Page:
We aren’t giving up, and I cannot thank the people that have supported me on this journey enough. My Aunt Suzanne, who is not at all horsey, but has been there with caring support for her grand-nephew Spider the whole time, even if she doesn’t quite understand what she is supporting; Kristina Littlejohn, who was the first to sit on him post-track, and is still working with him and me today; Kelley Norred, who supports me even though she wishes she would get to train me on a horse without issues someday; A.P. Graham, who has continued to believe in me and in Spider and whose advice is golden; Camille Byrd, who took him in and gave him great training and who has always supported me; to Jazz Napravnik, whose gentle but tough questions and homework have done so much to help me start to re-wire my brain; to Tik and Sinead Maynard, who’ve answered questions, and let me be involved in camp and lessons, even when I wasn’t ready to be there yet; Patti Austin and Kris Waikins, who have listened, given advice, and been there when things don’t go well and cheered when things are wonderful; Cyndi Kurth, who has brought home her own OTTB, and who will join me out there at the tiny fences someday soon!; Kristen Brennan, who was willing to open her farm to Spider for the Makeover week, and together with Tara Tibbetts, are the other members of the #Ghostzapperclique; To Scott Richardson, my vet here at home, and Ali Morton, our veterinary lameness guru at UF, and to my farrier, Casey Breg, who never gets mad with Spider, even if he tries to pick him up by his chaps; And to Sharon Rose, who worked out the details and made it possible for him to come to me in the first place. Thank you all for supporting us, and this dream. And thanks to everyone who has read Horse Nation and followed along. I’m sorry I won’t be writing up a final blog entry that tells how fabulous the Makeover was, and how much we enjoyed it. Instead, I’ll be following along on social media and wishing everyone the best week ever!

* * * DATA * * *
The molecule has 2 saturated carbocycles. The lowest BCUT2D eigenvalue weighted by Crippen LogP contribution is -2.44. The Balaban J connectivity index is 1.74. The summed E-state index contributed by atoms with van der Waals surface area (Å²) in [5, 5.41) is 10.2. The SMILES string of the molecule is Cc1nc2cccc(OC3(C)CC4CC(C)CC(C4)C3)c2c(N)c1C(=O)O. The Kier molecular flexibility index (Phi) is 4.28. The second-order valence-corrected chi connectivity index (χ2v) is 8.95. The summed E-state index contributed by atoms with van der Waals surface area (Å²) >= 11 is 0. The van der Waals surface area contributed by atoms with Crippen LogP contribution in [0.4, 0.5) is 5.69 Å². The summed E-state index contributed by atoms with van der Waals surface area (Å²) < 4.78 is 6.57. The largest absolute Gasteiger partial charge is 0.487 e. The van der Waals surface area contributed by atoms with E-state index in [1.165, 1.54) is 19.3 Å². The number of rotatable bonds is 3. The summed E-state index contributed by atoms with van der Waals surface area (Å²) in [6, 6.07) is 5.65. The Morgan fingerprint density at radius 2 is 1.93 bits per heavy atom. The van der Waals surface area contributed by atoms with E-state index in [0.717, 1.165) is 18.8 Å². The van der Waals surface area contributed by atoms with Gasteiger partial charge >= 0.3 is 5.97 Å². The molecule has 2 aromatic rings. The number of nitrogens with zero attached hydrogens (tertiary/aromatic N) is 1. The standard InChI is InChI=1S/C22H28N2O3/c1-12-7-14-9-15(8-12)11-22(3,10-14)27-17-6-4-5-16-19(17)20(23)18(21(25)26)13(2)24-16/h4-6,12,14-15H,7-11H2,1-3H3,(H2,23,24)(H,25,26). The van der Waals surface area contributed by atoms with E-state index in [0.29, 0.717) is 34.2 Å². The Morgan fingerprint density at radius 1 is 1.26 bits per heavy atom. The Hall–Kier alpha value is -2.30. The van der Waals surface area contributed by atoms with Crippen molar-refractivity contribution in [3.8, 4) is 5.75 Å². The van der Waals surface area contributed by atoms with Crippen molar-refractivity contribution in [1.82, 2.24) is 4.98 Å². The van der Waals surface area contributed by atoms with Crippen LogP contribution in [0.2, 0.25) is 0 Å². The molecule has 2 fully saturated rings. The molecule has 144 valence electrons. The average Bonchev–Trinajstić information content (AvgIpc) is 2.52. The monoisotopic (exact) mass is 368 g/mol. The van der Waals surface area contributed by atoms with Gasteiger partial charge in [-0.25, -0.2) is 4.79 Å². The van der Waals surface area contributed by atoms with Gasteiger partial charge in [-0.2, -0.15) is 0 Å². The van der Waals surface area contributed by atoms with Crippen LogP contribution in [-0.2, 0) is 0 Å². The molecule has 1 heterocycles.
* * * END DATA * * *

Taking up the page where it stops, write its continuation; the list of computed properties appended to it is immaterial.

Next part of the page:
Me and Spider, working on what comes next. Photo by Kristina Littlejohn.

Libby Henderson is an attorney, and the owner/creator of Higher Standards Leather Care. She and her husband, Dennis, live and on her great-great-grandparents farm in a tiny town in North Florida, with her five horses and three terriers. She has been a lover of all things horse since she was old enough to read all the Marguerite Henry books, but came to eventing only as an adult.  She’s taken a bit of a break from showing, but currently describes herself as a Rubenesque, middle aged, aspiring sub-beginner novice rider. She recently added a new OTTB to the family, who, after a year off at what her husband calls their  “home for aged equines with issues,” has received an all-clear to return to work and will be heading to the Retired Racehorse Project’s Thoroughbred Makeover. When not riding, (or feeling guilty about not riding), she is a passionate volunteer for Red Hills Horse Trials in Tallahassee, dabbles in local politics as a member of the local Town Council, and reads far too many books.